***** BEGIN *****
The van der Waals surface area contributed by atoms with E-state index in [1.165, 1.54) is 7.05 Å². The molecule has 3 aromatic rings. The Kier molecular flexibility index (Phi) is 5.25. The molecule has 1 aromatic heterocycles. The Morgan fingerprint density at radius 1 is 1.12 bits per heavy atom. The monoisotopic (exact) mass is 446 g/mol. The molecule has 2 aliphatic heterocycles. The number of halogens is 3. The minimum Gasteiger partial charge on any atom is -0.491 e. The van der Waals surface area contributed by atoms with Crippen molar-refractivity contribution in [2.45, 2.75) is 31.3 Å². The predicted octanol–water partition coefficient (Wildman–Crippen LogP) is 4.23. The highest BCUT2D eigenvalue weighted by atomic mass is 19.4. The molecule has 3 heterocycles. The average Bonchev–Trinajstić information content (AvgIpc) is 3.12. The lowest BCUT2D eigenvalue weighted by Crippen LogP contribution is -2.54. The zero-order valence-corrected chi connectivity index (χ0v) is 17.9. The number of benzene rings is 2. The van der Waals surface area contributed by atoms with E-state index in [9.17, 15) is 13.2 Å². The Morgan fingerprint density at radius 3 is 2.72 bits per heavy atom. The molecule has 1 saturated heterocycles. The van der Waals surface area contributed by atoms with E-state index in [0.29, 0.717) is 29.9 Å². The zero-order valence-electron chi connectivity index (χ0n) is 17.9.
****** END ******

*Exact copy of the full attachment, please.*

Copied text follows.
The van der Waals surface area contributed by atoms with E-state index in [1.165, 1.54) is 7.05 Å². The molecule has 3 aromatic rings. The Kier molecular flexibility index (Phi) is 5.25. The molecule has 1 aromatic heterocycles. The Morgan fingerprint density at radius 1 is 1.12 bits per heavy atom. The monoisotopic (exact) mass is 446 g/mol. The molecule has 2 aliphatic heterocycles. The number of halogens is 3. The minimum Gasteiger partial charge on any atom is -0.491 e. The van der Waals surface area contributed by atoms with Crippen molar-refractivity contribution in [2.45, 2.75) is 31.3 Å². The predicted octanol–water partition coefficient (Wildman–Crippen LogP) is 4.23. The highest BCUT2D eigenvalue weighted by atomic mass is 19.4. The molecule has 3 heterocycles. The average Bonchev–Trinajstić information content (AvgIpc) is 3.12. The lowest BCUT2D eigenvalue weighted by Crippen LogP contribution is -2.54. The zero-order valence-corrected chi connectivity index (χ0v) is 17.9. The number of benzene rings is 2. The van der Waals surface area contributed by atoms with E-state index in [9.17, 15) is 13.2 Å². The Morgan fingerprint density at radius 3 is 2.72 bits per heavy atom. The molecule has 1 saturated heterocycles. The van der Waals surface area contributed by atoms with E-state index in [0.29, 0.717) is 29.9 Å². The zero-order valence-electron chi connectivity index (χ0n) is 17.9.